Night of the Living Dead Overview:

Night of the Living Dead (1968) was a Horror - Mystery Film directed by George A. Romero and produced by Karl Hardman and Russell Streiner.

Night of the Living Dead was inducted into the National Film Registry in 1999.

BlogHub Articles:

Night of the Living Dead: Special Rifftrax Review

on Oct 25, 2013 From Journeys in Classic Film

If you’re looking for a straightforward review of Night of the Living Dead you can read it here.? This special review looks at last night’s Rifftrax Live! event reviewing the movie.? I have republished my article originally published at Cinema Sentries. George Romero?s Night of the Liv... Read full article


31 Days of Halloween – 023: Night Of The Living Dead – In 30 Seconds! With Bunnies!

By Michael on Oct 23, 2013 From Durnmoose Movie Musings

October marches on, and so does our countdown to All Hallows Eve. This year, rather than trying to do a full 31 film reviews or something truly time-consuming like that, most of what I’m going to be posting are favorite trailers, short films, some full-length movies, and other items just to ki... Read full article


Night of the Living Dead (1968)

on Mar 22, 2013 From Journeys in Classic Film

I’ve seen Night of the Living Dead several times in my life, and yet watching it with an audience during my American Horror class, I noticed flaws that I couldn’t ignore. ?Despite director George Romero‘s insistent comments that he didn’t intend any racial themes to emerge, t... Read full article


Night of the Living Dead

By Alyson on Oct 11, 2012 From The Best Picture Project

The first time I watched Night of the Living Dead was Halloween night when I was thirteen years old. ?I had spent the evening trick-or-treating with my friends and had quite the candy haul. ?After a little trading with my siblings, it was my main source of energy as I stayed up waiting for the movie... Read full article


Night of the Living Dead (1968, George A. Romero)

on Jan 19, 2011 From The Stop Button

What a lame ending. If it weren?t for the sufficiently uncanny end credits, I?d finish Night of the Living Dead thinking it was supposed to be a comedy. Actually, if it weren?t for that lame ending, I?d be starting this response much differently. Night of the Living Dead has one of the most sublime ... Read full article


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Quotes from

Johnny: They're coming to get you, Barbara, there's one of them now!


[Tom has just brought Judy up from the basement]
Harry Cooper: You gonna let them get her too, huh?


Harry Cooper: [referring to everybody else, who are all upstairs] Let them stay upstairs. Let them. Too many ways those monsters can get in here. We'll see who's right. We'll see, when they come begging me to let them in down here.
Helen Cooper: That's important, isn't it?
Harry Cooper: What?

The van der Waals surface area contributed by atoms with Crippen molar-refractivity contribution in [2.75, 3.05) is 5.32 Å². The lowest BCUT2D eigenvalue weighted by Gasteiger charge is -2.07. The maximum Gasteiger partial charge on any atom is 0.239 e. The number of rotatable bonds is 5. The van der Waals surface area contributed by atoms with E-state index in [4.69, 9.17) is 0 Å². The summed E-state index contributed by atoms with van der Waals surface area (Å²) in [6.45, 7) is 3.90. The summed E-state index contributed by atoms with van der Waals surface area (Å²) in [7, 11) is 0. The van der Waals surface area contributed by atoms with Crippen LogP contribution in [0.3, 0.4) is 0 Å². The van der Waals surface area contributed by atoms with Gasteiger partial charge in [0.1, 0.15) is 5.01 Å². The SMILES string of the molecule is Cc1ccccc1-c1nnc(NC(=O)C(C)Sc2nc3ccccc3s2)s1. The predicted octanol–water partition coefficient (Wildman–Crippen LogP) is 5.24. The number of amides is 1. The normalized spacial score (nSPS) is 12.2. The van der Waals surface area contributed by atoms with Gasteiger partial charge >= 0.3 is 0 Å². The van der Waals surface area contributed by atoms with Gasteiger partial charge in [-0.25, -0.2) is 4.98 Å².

Helen Cooper: To be right, everybody else to be wrong.
Harry Cooper: What do you mean by that?


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Facts about

One of the first films to graphically depict violent murders on screen.
Assuming the movie takes place on the spring time change (according to the dialog at the beginning) after the date (December 1966) on the calendar in the house (a reasonable assumption from the condition of the body in the house), the movie begins on the night of 30 April 1967 and ends the next morning, which is May Day. However, for the sequels, Romero has treated the timeline of the Dead saga with a bit of malleability; in the movie novelization of Dawn of the Dead he notes "The stock market had plummeted way below the lowest point of the Carter administration" and refers to an upcoming election. Day of the Dead features a copy of the novel Salem's Lot, published in 1975, after Night of the Living Dead came out; it seems peculiar that this publish still saw publication in a world where "ghouls" actually exist. Diary of the Dead takes place isochronally with Night of the Living Dead yet features modern computers. Of course, even Night of the Living Dead references technology far advanced than that available at the time of the film's release (i.e. the Venus probe).
The Evans City Cemetery was the cemetery used in the original version of the film, but it could not be used for the 30th anniversary edition. Before filming the new footage, a tornado had torn through the Evans City Cemetery, and ironically, it unearthed several graves.
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National Film Registry

Night of the Living Dead

Released 1968
Inducted 1999
(Sound)




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Also directed by George A. Romero




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Also released in 1968




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